Mascot & Football Traditions
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The nickname "Tigers," given to Mizzou's athletic teams, traces its origin to the Civil War period. At that time, plundering guerilla bands habitually raided small towns, and Columbia people constantly feared an attack. Such organizations as temporary "home guards" and vigilance companies banded together to fight off any possible forays.
The town's preparedness discouraged any guerilla activity and the protecting organization began to disband in 1854. However, it was rumored that a guerilla band, led by the notorious Bill Anderson, intended to sack the town. Quickly organized was an armed guard of Columbia citizens, who built a blockhouse and fortified the old courthouse in the center of town. This company was called "The Missouri Tigers."
The marauders never came. The reputation of the intrepid "Tigers" presumably traveled abroad, and Anderson's gang detoured around Columbia.
Soon after Missouri's first football team was organized in 1890, the athletic committee adopted the nickname "Tiger" in official recognition of those Civil War defenders.Their spirit is now embodied in the MU mascot - "Truman the Tiger." The Tiger was named Truman in 1984 because of a contest held by the cheerleaders. Previously MU had two mascots, a male and a female, but neither had an identity.
This contest was held on campus, over a period of a few weeks, to develop a name for the Tiger mascot. The winner, a student, submitted the name Truman (after Missouri-bred President of the United States Harry S Truman). The name stuck and has been popular ever since.
In 1986, the Tiger mascot design caricature, image, material, and color was in need of an upgrade. Jack Lengyel, Dick Tamburo, and Joe Castiglione sought a way to improve the overall personality of our mascot, Truman.
A design was submitted to the manufacturer for production. (Some financial help was provided by local restuaranteur Dick Walls.) The new mascot made its first appearance at the Missouri-Utah State football game in 1986.
The Truman character has continued to reach new levels of popularity. Truman makes over 35 appearances a month including all MU football and basketball games, other athletic events, hospitals, civic functions, schools, businesses, etc.
Truman was acclaimed the "Best Mascot in the Nation" for the second time, in national competition in 2004 and plans to return to defend his title in April 2005.
Tiger Trophy Games
- MU is one of 39 schools that has won more than 500 games. The 500th victory came in the final game of MU's 100th football season in 1990, against Kansas.
- Missouri has had 23 all-Americans. The first was Ed Lindenmeyer, a tackle, in 1925, and most recent was John Clay, also a tackle, in 1986. And, Missouri has 11 members of the College Football Hall of Fame. Johnny Roland is being inducted this year.
- Missouri has been to 20 bowl games - only 26 schools have been to more. Missouri has won eight bowl games, a figure eclipsed by only 29 schools.
- In the 1960s, when Dan Devine was Missouri's coach, MU was the only school that never lost more than three games in a single season, and had the first number-one ranking in school history - in 1960.
INDIAN WAR DRUM - Issued to the winner of the Missouri-Kansas football game ... Originated in 1935. Trophy was conceived as Indian in nature by a couple of Mizzou alumni, since Osage Indians roamed the plains of Kansas and Missouri long before the state universities were founded ... Original intent was to stimulate new interest in longtime series that had dwindled during the Depression of the '30s and MU's all-time low in football victories ... Supposedly authentic Indian drum was purchased in a Kansas City pawn shop, and new drum was acquired prior to 1986 game ... Autographed originally on both drum heads by KU and MU alumni ... Tradition was temporarily forgotton for a few years but resumed on an annual basis in 1947 ... The first game ended in a scoreless tie.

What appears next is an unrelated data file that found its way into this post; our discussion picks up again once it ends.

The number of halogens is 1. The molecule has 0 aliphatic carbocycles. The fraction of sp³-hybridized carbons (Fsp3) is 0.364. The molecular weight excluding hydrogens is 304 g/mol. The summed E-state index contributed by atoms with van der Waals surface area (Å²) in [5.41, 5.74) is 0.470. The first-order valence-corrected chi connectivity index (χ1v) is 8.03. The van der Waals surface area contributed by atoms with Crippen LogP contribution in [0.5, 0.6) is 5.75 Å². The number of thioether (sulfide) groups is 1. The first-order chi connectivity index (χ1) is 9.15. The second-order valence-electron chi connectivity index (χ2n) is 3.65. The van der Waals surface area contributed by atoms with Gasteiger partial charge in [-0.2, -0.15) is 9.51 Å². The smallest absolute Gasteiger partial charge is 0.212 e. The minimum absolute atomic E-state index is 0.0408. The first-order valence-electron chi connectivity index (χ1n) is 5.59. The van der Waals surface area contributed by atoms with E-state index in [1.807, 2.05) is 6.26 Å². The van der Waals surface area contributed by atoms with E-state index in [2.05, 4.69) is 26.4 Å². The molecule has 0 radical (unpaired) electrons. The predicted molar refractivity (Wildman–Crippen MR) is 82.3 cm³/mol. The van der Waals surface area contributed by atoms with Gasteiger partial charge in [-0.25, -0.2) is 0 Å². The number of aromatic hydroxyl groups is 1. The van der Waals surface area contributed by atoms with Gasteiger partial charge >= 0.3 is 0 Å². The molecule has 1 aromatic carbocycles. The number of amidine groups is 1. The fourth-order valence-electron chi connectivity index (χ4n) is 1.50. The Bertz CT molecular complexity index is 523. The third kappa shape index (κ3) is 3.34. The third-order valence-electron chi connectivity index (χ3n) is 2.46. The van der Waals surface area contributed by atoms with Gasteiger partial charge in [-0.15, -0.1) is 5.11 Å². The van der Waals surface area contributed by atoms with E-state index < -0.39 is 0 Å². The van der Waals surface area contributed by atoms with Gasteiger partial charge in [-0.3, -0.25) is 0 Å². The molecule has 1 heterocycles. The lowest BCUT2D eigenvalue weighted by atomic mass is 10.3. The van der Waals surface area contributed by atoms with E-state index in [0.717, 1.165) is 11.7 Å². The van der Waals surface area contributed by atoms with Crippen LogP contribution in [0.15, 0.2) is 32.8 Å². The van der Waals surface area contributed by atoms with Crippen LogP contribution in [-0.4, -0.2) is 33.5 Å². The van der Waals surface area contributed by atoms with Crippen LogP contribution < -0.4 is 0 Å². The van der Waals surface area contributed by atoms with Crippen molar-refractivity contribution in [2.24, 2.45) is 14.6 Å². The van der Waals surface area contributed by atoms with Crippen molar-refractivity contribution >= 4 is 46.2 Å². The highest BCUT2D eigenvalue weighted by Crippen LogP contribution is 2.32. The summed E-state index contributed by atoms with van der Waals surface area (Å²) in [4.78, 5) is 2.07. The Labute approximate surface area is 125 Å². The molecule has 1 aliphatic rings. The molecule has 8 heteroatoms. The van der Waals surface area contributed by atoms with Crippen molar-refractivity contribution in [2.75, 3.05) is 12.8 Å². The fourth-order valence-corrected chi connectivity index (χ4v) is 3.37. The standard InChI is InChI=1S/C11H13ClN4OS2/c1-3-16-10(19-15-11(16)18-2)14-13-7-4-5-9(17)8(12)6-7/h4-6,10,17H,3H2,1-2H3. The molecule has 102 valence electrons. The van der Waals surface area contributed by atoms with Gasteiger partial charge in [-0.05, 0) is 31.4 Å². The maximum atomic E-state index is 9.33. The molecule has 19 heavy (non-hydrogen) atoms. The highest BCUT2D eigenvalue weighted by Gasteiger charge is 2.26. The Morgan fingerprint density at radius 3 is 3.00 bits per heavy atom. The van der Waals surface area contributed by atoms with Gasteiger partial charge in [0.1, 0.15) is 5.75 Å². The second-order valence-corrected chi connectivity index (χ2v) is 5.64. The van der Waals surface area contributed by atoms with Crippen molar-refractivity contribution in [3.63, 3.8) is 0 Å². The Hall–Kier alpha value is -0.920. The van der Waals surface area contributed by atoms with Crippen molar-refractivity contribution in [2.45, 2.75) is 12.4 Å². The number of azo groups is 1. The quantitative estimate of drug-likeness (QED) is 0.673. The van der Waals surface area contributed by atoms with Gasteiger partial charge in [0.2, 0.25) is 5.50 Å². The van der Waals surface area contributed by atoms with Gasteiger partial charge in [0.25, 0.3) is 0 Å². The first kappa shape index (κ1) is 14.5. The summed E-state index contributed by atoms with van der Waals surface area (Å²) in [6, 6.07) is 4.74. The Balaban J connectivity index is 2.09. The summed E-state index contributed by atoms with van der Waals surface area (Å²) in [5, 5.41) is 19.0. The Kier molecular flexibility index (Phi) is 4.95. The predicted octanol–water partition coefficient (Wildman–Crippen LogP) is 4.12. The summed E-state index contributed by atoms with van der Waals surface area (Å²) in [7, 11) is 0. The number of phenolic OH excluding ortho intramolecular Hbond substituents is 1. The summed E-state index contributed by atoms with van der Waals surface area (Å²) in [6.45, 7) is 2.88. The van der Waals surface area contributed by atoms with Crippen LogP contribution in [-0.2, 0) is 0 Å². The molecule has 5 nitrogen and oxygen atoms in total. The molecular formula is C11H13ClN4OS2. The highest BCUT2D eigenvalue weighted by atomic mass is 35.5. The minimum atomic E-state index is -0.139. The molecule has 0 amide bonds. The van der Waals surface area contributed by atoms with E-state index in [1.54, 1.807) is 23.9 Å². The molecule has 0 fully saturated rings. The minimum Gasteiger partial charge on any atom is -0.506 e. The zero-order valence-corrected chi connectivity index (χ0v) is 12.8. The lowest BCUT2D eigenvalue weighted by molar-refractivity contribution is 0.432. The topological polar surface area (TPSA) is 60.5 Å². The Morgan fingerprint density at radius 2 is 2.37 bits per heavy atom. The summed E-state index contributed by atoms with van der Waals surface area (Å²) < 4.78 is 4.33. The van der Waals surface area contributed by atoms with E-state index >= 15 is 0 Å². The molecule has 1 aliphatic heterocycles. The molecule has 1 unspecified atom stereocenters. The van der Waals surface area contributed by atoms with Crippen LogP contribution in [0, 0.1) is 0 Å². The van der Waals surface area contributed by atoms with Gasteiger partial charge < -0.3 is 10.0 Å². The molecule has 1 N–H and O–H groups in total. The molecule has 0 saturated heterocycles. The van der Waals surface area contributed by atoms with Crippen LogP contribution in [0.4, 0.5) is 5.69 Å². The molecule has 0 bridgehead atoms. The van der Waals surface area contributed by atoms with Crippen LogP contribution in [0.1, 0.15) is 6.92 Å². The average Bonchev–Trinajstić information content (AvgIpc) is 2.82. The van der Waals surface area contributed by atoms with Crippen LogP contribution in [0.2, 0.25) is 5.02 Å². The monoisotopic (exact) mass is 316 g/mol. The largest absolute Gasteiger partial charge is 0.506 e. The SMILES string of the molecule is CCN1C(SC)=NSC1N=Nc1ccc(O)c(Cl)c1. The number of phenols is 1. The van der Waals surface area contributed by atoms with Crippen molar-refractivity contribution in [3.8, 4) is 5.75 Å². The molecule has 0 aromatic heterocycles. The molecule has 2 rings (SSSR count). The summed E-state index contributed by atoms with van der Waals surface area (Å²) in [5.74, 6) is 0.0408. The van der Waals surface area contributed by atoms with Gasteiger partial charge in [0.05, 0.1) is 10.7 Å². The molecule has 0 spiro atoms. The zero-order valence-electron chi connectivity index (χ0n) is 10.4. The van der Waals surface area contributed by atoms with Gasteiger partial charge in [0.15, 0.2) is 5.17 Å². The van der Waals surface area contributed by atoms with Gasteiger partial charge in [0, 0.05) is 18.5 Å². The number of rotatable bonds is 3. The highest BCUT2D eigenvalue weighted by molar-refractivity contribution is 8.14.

MISSOURI-NEBRASKA BELL - Issued to the winner of the Missouri-Nebraska football game ... Originated in 1927. Laid aside in World War II years, and later resurrected in 1947 ... Bell was originally stolen from a church in Seward, Neb., by two Nebraska fraternities (Phi Delta Theta and Delta Tau Delta) who shared the same house ... When each fraternity moved to separate living quarters, they battled for possession of the bell each year in a specified contest athletic or academic ... When in 1927, Missouri proposed a suitable trophy be established for the MU-Nebraska football rivalry, the bell was suggested and adopted - engraved on one side with an "M" and on the other with an "N" ... At Mizzou, the bell is cared for by the QEBH Society, while the Nebraska caretaker is the Innocents Society of Nebraska ... Missouri won the first game, 7-6.
TIGER-SOONER PEACE PIPE - Ceremony of smoking the old pipe was inaugurated in 1929 by Chester M. Brewer, Mizzou's director of athletics, and by members of Mystical Seven, a University of Missouri honorary group ... The peace pipe was donated by a Mr. R. L. Hill, an "M" man and former president of the Missouri student body ... Ceremony takes place during halves, with Mystical Seven representing Missouri, and a similar organization representing Oklahoma ... Missouri won the first game, 13-0.
TELEPHONE TROPHY - Issued to the winner of the Missouri-Iowa State football game ... Originated in 1959. The strangest of circumstances got this rivalry underway ... Prior to the 1959 game in Ames, a Missouri assistant coach put on his headset in the press box and got a big surprise - he could hear the Iowa State coaches chatting, since the wires were crossed and each side could hear the other ... Northwestern Bell of Ames donated the trophy, made of Alexander Graham Bell's chief invention ... Missouri won the first game, 14-0.
Last updated: October 11, 2006
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